What is a stream team?

According to Twitch, stream teams are a way to “unite and connect streamers.” Often communities of streamers gathered under a shared mission statement or values. Some teams are purely for leisure and friendship, whereas others have goals of networking, education, charity work and more. Each team can vary greatly in goals and accomplishments.

How do you join a stream team?

You have to receive an invite by the team founder to join their team. When invited you’ll find your invite in the channel settings > featured settings > my teams > accept on your Twitch Creator Dashboard.

Most teams with open applications will create social media accounts on platforms like Twitter to advertise. Teams form for a multitude of different purposes. Anything from a team of friends, identity-based collectives, or streamers unified under a cause. Think of things like charity streaming, or the love of horror games.

How do I know if a stream team is for me?

Each team will have its own values, goals and founding members. It is important to vet a team to see if it is a good fit for you as a creator. Anytime you associate yourself with an organization, such as a stream team, your brand is on the line.

Joining a team should be a mutually beneficial relationship for you and the others on the team. You want to feel comfortable to connect with the others, feel like their goals are in alignment with yours.

Things to consider include when reviewing teams are their:

  1. Values
  2. Goals
  3. Founding members

This will help you get a feel for the team. If you have further questions, do not hesitate to reach out to the teams for more information. You can leave a team at any time if you no longer feel like it’s a suitable match for you.

Should you join a stream team?

In addition to assessing if the team’s values align with your own, ask yourself why you’re considering joining a team. Sometimes people join to try and gain notoriety, to connect with bigger streamers, or to try and grow their community.

Teams engaging in follow for follow behaviors will not be beneficial for you in the long-run. You should join stream teams because you’re looking to build community with other creators and not+ to gain something from them.

For some teams, there is a time commitment involved with participating in team events or being active within the space. As streamers, burnout and overwhelm can be common so it is important to assess if you have the time to give this space.

How do I make my own stream team?

Only partnered streamers can request a team at this time by opening a ticket with Twitch while logged into their Partner account. In this ticket they must include:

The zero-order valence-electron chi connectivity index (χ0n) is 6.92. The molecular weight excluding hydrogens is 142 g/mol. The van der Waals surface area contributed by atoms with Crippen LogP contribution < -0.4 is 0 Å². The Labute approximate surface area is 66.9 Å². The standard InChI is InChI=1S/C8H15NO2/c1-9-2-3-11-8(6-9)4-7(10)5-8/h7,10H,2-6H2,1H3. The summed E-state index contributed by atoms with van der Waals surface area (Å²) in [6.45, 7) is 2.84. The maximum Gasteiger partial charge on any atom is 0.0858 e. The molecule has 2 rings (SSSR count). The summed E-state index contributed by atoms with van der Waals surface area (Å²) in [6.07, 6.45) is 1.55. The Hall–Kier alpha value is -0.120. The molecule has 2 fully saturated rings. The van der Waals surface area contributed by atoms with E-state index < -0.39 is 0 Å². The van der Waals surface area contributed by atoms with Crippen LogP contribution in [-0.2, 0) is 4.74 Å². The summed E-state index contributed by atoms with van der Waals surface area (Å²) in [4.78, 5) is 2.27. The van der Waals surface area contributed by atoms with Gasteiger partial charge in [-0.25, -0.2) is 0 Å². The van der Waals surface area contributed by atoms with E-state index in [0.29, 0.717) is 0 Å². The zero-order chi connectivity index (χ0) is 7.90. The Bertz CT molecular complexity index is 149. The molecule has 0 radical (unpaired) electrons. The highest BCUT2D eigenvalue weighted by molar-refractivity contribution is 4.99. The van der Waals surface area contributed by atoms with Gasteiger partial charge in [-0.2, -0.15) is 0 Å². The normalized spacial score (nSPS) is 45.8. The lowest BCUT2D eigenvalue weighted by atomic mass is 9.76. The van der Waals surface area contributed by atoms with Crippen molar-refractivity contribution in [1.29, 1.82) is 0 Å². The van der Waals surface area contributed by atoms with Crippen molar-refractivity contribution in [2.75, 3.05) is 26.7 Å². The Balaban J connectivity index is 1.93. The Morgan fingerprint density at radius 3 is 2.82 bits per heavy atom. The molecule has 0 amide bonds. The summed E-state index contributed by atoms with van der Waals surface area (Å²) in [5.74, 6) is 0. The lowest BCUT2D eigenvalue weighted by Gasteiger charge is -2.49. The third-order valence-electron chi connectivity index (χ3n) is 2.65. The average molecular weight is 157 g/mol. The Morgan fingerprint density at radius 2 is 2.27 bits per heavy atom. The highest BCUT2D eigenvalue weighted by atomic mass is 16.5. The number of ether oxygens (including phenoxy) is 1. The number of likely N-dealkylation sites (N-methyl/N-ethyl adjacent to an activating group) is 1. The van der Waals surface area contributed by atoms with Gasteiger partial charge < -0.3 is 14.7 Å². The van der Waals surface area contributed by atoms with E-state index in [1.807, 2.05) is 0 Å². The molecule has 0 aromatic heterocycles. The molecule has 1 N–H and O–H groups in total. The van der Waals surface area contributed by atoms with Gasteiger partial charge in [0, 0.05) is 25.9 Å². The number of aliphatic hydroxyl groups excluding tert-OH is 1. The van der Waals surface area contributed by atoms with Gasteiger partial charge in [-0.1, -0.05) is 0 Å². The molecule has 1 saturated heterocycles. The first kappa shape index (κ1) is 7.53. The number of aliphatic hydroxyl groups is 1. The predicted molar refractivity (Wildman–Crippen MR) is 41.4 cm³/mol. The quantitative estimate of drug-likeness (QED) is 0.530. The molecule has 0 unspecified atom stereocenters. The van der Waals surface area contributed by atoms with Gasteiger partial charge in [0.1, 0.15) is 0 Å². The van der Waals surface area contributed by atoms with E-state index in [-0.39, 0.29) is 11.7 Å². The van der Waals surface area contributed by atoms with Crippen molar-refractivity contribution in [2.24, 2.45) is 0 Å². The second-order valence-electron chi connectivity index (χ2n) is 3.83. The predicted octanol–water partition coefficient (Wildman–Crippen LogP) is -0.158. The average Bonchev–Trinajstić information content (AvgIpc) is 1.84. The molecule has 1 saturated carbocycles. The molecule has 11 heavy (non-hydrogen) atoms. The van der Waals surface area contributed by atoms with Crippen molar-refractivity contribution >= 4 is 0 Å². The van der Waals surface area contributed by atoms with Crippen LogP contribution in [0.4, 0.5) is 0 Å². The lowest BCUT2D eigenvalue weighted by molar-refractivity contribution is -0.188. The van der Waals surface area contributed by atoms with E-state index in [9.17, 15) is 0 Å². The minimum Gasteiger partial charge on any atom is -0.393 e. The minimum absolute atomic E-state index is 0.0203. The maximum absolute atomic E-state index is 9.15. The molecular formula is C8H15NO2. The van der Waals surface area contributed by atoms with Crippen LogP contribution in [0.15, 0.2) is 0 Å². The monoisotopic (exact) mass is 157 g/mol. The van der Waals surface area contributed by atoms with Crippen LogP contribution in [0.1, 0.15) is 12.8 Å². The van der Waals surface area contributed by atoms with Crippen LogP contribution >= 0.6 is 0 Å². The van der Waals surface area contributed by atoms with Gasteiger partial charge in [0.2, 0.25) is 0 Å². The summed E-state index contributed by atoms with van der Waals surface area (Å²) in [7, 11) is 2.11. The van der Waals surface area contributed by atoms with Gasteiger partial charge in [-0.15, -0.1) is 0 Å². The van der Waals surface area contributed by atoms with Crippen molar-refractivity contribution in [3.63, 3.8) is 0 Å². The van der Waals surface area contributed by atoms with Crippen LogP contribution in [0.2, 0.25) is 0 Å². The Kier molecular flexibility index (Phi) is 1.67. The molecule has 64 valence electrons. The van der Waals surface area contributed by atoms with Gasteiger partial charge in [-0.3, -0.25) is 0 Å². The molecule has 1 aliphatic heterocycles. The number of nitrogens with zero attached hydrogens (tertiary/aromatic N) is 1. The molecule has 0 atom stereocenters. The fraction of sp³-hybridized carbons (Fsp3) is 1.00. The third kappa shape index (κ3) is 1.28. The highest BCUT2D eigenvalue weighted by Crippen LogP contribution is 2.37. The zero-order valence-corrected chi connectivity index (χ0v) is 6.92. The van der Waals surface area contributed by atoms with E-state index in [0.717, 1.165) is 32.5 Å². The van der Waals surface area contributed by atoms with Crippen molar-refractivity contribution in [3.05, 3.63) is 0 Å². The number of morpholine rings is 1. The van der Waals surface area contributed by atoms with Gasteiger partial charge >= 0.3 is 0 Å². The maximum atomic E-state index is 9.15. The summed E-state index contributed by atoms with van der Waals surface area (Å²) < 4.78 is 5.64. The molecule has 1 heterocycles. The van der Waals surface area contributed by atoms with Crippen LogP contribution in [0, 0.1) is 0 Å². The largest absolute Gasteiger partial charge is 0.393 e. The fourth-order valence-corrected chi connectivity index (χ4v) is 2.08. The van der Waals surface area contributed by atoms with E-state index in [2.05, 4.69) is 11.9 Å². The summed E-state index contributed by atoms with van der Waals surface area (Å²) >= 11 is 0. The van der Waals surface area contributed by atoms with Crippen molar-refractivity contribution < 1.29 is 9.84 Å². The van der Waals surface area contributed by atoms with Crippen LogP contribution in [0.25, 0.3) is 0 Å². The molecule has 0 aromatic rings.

• Team Page URL
    • i.e.,
  • Team Display Name
  • Indicate the Twitch account that will own/edit the team

Partners can only request two teams throughout their career and deleting/transferring the ownership of a team does not allow for further requests.

While only partners can create a team, they can put any account (including affiliates) set to be the own/editor of the team in their request.

This is only the bare bone requirements to set up a team with Twitch. However, it’s important to take time to understand what the process of founding a team can really look like. Helping to manage a large group of creators is a big time and energy commitment on your part.

With only two requests being possible in a streamer’s entire career, it’s important that you have a clear idea of the purpose of your team before you establish and advertise it. You want to have values, goals, and a founding leadership established before you ever invite any regular members.

Determine how you will decide who is allowed to join your team – whether that is an application process or invite-only process. You want to be transparent on how folks can get involved who might come across your team page and be interested in supporting.

Team Founders

As the founder of the team – you will be responsible for how your team is perceived, which includes the behavior of those you accept to your team. That means that you need to also take your time in vetting the applicants to assure their values align with your team. For popular teams, this can look like yourself and your founding members reviewing upwards of 300+ applications, which is a huge commitment.

To get an idea of what a stream team leader might look for in applicants, you can see this post from team leader Tofi on what ze consider when reviewing applications for the teams they help out with.

What does inclusivity have to do with stream teams?

If your team is founded on principles of equity, diversity, and inclusion then it is essential that the actions you take demonstrate this commitment. Your founding members should be diverse in race/ethnicity, gender and sexual identity, religion, geography, ability status, and more so that diverse applicants feel comfortable reaching out.

You should also make sure that your advertising materials, application, discord spaces, and more are accessible to disabled applicants. When you accept members, you need to be sure not to tokenize diverse applicants but instead, accept them for their full worth and contribution.

These types of things take time/energy and if you plan to build a stream team built on inclusivity you should have a solid foundation in these concepts. Knowing the basics and being able to uphold these practices are different and you need to reflect deeply on if you’re able to take action. To learn more about upholding diversity in stream teams watch this highlight by stream team founder ChiChi

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